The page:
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Turtles are a popular target of wildlife traffickers. Turtles are a popular target of wildlife traffickers.

Tough times blamed for escalation in wild animal trafficking

The number of animals seized has soared 660% this year

Wildlife protection officials are blaming hard economic times brought on by the Covid-19 pandemic for skyrocketing numbers in wild animal trafficking cases in 2020, as some people may be turning to the criminal activity to survive.

Between 2019 and 2020, the number of federally protected animals seized by the environmental protection agency Profepa rose 660%, although much of that increase was due to just three large raids by the agency this year.

“In 2019, Profepa confiscated [about] 5,000 protected species, and so far in 2020, in just three [raids], the number was almost 33,000,” said Ernesto Zazueta, president of the Association of Zoos, Breeders, and Aquariums (Azcarm), who is trying to get legislation passed to increase penalties for wildlife trafficking.

In a raid on November 26 in the Iztapalapa borough of Mexico City, authorities confiscated 15,000 animals of various species, many of them protected. The animals being housed in overcrowded conditions included turtles, crocodiles, toucans, parrots and Gila monsters.

According to the newspaper Milenio, turtles are the main species being trafficked.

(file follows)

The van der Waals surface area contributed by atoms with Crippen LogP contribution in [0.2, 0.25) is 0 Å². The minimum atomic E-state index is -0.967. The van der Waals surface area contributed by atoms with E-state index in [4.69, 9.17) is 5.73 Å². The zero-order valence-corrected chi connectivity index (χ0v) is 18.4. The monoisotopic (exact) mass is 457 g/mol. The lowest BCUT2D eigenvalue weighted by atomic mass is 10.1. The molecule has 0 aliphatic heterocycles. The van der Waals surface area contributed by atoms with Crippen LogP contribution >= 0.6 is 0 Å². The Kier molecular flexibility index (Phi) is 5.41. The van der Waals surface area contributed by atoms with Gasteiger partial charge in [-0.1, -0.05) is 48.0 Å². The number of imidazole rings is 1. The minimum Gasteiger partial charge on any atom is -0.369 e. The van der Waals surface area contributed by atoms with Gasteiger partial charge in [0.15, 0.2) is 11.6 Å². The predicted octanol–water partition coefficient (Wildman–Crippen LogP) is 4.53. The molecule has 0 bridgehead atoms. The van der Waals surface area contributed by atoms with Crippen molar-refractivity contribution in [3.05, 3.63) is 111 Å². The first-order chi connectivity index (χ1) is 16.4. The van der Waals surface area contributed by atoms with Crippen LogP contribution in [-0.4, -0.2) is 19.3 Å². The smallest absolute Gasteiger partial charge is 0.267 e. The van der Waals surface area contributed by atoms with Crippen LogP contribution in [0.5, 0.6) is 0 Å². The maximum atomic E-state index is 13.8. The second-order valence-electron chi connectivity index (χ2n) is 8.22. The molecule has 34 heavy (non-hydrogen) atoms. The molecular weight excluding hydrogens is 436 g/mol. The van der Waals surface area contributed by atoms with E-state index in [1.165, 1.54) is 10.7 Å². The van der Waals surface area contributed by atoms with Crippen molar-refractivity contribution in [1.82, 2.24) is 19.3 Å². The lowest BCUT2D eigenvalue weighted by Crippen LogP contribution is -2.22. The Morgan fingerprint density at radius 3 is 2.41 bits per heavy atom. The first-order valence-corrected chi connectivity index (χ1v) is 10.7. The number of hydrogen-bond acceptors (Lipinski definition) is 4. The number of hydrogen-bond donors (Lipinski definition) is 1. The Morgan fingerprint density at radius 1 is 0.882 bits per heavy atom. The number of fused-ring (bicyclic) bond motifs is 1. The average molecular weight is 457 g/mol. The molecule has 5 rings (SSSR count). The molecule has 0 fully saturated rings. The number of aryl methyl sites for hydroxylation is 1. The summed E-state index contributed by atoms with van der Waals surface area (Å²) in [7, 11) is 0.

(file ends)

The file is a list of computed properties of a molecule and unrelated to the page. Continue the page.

The sharp increase in numbers mirrors increases in animal trafficking worldwide. According to the international body Global Initiative Against Transnational Organized Crime, the coronavirus pandemic’s resulting economic downturns have coincided with an increase in wild animal trafficking in communities near national parks and wild animal refuges. People are resorting to trafficking to survive, the organization said in a recent report.

“Tourism has been decimated due to travel restrictions, and thus more people that depend on it to make a living can be pushed toward illegal hunting and wild animal trafficking,” the report said.

Worldwide, studies estimate that wildlife trafficking garners US $27 billion annually, Zazueta said.

The Covid-19 pandemic has encouraged the trafficking problem in other ways as well. According to Global Initiative, traffickers in China and Laos are selling products made from rhinoceros tusks as a supposed cure for the coronavirus.

In Mexico, Zazueta said, other factors have compounded its wildlife trafficking problem: Profepa’s 2020 budget was only 75% of what it was in 2018.

“The way I see it, trafficking has also increased because much of Profepa’s budget has been taken away,” he told Milenio. “They have very few inspectors and can’t be searching for traffickers, and the traffickers know that. At times [the inspectors] don’t even have money for gasoline,” he said.

Increased animal trafficking poses more than just the risk to endangered species. It also increases the possibility of diseases jumping between animals and humans. In a report in April, the United Nations Office on Drugs and Crime (UNODC) explicitly linked the illegal wildlife trade and the threat of emerging human diseases.

“Wildlife crime endangers the health of our planet — and our own health,” UNODC executive director Ghada Waly said. “For the sake of preserving biodiversity and preventing the next public health emergency, the illegal wildlife trade must stop.”

Source: Milenio (sp)

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